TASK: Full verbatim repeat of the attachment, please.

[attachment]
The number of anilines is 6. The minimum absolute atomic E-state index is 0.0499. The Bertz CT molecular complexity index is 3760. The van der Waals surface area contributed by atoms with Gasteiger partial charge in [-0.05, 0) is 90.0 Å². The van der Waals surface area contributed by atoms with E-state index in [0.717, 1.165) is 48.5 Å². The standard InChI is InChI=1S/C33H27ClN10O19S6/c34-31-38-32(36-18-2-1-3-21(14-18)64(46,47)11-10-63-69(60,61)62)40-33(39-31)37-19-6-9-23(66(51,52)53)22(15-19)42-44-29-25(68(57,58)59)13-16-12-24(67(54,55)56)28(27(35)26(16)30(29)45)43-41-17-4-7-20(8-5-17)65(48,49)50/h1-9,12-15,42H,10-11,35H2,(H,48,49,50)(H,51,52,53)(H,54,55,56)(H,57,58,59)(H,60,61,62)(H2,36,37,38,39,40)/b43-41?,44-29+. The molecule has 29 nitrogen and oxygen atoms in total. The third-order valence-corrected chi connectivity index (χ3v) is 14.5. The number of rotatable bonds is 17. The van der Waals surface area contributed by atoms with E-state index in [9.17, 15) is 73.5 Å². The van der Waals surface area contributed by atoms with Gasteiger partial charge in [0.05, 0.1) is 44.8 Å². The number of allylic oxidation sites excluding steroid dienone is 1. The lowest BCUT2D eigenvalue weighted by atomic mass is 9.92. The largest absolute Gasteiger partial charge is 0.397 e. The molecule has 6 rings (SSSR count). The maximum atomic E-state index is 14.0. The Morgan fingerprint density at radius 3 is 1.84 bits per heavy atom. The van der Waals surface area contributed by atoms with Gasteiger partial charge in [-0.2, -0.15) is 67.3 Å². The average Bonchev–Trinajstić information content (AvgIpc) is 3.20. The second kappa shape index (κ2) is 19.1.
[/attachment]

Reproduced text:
The number of anilines is 6. The minimum absolute atomic E-state index is 0.0499. The Bertz CT molecular complexity index is 3760. The van der Waals surface area contributed by atoms with Gasteiger partial charge in [-0.05, 0) is 90.0 Å². The van der Waals surface area contributed by atoms with E-state index in [0.717, 1.165) is 48.5 Å². The standard InChI is InChI=1S/C33H27ClN10O19S6/c34-31-38-32(36-18-2-1-3-21(14-18)64(46,47)11-10-63-69(60,61)62)40-33(39-31)37-19-6-9-23(66(51,52)53)22(15-19)42-44-29-25(68(57,58)59)13-16-12-24(67(54,55)56)28(27(35)26(16)30(29)45)43-41-17-4-7-20(8-5-17)65(48,49)50/h1-9,12-15,42H,10-11,35H2,(H,48,49,50)(H,51,52,53)(H,54,55,56)(H,57,58,59)(H,60,61,62)(H2,36,37,38,39,40)/b43-41?,44-29+. The molecule has 29 nitrogen and oxygen atoms in total. The third-order valence-corrected chi connectivity index (χ3v) is 14.5. The number of rotatable bonds is 17. The van der Waals surface area contributed by atoms with E-state index in [9.17, 15) is 73.5 Å². The van der Waals surface area contributed by atoms with Gasteiger partial charge in [0.05, 0.1) is 44.8 Å². The number of allylic oxidation sites excluding steroid dienone is 1. The lowest BCUT2D eigenvalue weighted by atomic mass is 9.92. The largest absolute Gasteiger partial charge is 0.397 e. The molecule has 6 rings (SSSR count). The maximum atomic E-state index is 14.0. The Morgan fingerprint density at radius 3 is 1.84 bits per heavy atom. The van der Waals surface area contributed by atoms with Gasteiger partial charge in [-0.2, -0.15) is 67.3 Å². The average Bonchev–Trinajstić information content (AvgIpc) is 3.20. The second kappa shape index (κ2) is 19.1.